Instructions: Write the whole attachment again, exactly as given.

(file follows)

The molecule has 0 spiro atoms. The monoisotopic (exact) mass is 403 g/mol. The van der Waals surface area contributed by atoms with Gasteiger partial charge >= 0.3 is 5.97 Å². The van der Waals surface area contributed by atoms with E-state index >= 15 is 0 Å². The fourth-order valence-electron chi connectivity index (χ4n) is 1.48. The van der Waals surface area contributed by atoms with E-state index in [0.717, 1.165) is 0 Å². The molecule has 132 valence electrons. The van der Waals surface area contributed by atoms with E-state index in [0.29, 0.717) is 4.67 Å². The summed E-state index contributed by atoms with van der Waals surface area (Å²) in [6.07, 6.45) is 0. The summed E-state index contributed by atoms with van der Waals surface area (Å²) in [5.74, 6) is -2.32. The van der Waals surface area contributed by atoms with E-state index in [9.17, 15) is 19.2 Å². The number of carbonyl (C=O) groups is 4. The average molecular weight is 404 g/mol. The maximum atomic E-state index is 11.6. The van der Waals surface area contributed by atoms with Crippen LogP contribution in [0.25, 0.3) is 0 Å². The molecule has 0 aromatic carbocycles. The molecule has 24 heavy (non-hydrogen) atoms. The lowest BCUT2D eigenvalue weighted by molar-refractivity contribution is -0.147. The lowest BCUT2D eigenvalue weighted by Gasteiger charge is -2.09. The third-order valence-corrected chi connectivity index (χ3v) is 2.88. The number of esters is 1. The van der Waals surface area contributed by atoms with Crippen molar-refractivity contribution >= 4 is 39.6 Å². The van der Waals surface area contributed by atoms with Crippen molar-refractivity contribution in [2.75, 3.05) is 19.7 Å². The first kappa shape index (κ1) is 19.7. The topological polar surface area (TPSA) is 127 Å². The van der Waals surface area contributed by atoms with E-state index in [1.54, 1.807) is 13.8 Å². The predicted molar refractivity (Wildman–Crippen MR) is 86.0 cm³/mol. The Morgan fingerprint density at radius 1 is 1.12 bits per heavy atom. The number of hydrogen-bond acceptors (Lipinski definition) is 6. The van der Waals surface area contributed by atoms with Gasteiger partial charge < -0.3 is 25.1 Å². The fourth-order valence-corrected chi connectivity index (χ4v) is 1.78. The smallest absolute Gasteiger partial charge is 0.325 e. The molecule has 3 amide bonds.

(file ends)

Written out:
The molecule has 0 spiro atoms. The monoisotopic (exact) mass is 403 g/mol. The van der Waals surface area contributed by atoms with Gasteiger partial charge >= 0.3 is 5.97 Å². The van der Waals surface area contributed by atoms with E-state index >= 15 is 0 Å². The fourth-order valence-electron chi connectivity index (χ4n) is 1.48. The van der Waals surface area contributed by atoms with E-state index in [0.717, 1.165) is 0 Å². The molecule has 132 valence electrons. The van der Waals surface area contributed by atoms with E-state index in [0.29, 0.717) is 4.67 Å². The summed E-state index contributed by atoms with van der Waals surface area (Å²) in [6.07, 6.45) is 0. The summed E-state index contributed by atoms with van der Waals surface area (Å²) in [5.74, 6) is -2.32. The van der Waals surface area contributed by atoms with E-state index in [9.17, 15) is 19.2 Å². The number of carbonyl (C=O) groups is 4. The average molecular weight is 404 g/mol. The maximum atomic E-state index is 11.6. The van der Waals surface area contributed by atoms with Crippen LogP contribution in [0.25, 0.3) is 0 Å². The molecule has 0 aromatic carbocycles. The molecule has 24 heavy (non-hydrogen) atoms. The lowest BCUT2D eigenvalue weighted by molar-refractivity contribution is -0.147. The lowest BCUT2D eigenvalue weighted by Gasteiger charge is -2.09. The third-order valence-corrected chi connectivity index (χ3v) is 2.88. The number of esters is 1. The van der Waals surface area contributed by atoms with Crippen molar-refractivity contribution >= 4 is 39.6 Å². The van der Waals surface area contributed by atoms with Crippen molar-refractivity contribution in [2.75, 3.05) is 19.7 Å². The first kappa shape index (κ1) is 19.7. The topological polar surface area (TPSA) is 127 Å². The van der Waals surface area contributed by atoms with E-state index in [1.54, 1.807) is 13.8 Å². The predicted molar refractivity (Wildman–Crippen MR) is 86.0 cm³/mol. The Morgan fingerprint density at radius 1 is 1.12 bits per heavy atom. The number of hydrogen-bond acceptors (Lipinski definition) is 6. The van der Waals surface area contributed by atoms with Gasteiger partial charge < -0.3 is 25.1 Å². The fourth-order valence-corrected chi connectivity index (χ4v) is 1.78. The smallest absolute Gasteiger partial charge is 0.325 e. The molecule has 3 amide bonds.